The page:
On the 13th June 1917, a squadron of German Gotha G.IV aircraft successfully carried out a daylight raid on London. Among the dead were eighteen children with many more injured when a bomb fell on the Upper North Street Primary School in Poplar, East London. This was the deadliest civilian raid of the war and all the Gothas’ successfully returned to their base. The reason for the relatively large numbers of casualties seem to have been the ignorance of the potential threat posed by aerial bombardment on the city in daylight, and everybody crowded out into the street to watch the activity instead of taking cove.
The Eastern Front
Alexander Kerensky replaced Prince Georgy Yevgenievich Lvov as Prime Minister of Russia on the 21st June 1917. Lvov had been the head of the Provisional Government after Tsar Nicholas II abdicated, and he had appointed Kerensky as Minister of Justice. In May 1917 Kerensky had replaced Alexander Guchov as Minister of War. The Bolsheviks, with the assistance of Lenin, favoured peace negotiations but Lvov was unwilling to withdraw Russia from the war. The Russian people were unhappy with this decision and this caused him to resign and Kerensky replaced him. However, Kerensky was also unwilling to end the war as he had received Allied backing, although this made him unpopular with the Russian Army.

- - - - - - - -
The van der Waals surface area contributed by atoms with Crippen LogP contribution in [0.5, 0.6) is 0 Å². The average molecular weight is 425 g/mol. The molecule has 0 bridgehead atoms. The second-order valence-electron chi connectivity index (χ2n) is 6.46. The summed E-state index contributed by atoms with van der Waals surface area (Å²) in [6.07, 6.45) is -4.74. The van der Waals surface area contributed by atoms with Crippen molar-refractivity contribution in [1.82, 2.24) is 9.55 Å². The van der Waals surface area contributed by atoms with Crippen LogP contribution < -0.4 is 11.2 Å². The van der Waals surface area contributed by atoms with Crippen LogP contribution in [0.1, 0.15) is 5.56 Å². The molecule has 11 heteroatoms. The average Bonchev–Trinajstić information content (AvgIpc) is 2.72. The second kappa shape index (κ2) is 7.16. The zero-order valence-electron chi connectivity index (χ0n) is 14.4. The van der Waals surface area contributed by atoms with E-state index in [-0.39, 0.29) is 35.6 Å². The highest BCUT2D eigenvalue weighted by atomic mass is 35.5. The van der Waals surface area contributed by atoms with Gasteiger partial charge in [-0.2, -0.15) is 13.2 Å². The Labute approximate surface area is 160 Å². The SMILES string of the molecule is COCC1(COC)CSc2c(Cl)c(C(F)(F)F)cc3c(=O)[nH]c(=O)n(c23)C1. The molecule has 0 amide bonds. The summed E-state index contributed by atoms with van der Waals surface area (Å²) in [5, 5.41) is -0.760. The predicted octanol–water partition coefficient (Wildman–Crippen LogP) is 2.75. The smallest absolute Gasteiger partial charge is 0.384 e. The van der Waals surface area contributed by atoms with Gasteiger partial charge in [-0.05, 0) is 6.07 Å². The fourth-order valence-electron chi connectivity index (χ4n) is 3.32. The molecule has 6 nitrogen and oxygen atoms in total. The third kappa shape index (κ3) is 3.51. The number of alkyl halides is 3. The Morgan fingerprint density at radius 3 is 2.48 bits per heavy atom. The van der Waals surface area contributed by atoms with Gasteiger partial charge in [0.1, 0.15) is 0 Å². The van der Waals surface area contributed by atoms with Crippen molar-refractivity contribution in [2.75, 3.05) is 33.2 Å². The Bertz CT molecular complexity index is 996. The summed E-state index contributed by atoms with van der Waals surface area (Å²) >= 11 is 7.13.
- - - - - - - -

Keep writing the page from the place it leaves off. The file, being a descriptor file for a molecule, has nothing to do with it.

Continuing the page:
By early June 1917, Flora Sandes, the only English Lady to fight in the trenches, had applied on numerous occassions to return to the front line of the Serbian army. She had been seriously wounded on the 29th November 1916 while serving as sergeant in the 4th Company (Iron Regiment) of the 2nd Regiment in the Serbian 1st Army. For her military actions and service to Serbia she had been awarded the Kara George Star, Serbia’s highest military medal. The Gallantry Medal automatically promoted her to Sergeant-Major. Eventually she was considered fit enough to re-join her regiment only to be informed the 4th Company did not exist any longer. She was transferred to the 1st Company as the 4th had been amalgamated into one unit. Flora found to her dismay there were only sixteen of her company left, the others had been lost during her time recovering from her wounds. The Serbian Army were advancing and fought alongside British, French and Italian forces in the trenches near Monastir where the Bulgarians were blocking the Serbians from re-entering Serbia through the Babuna Pass.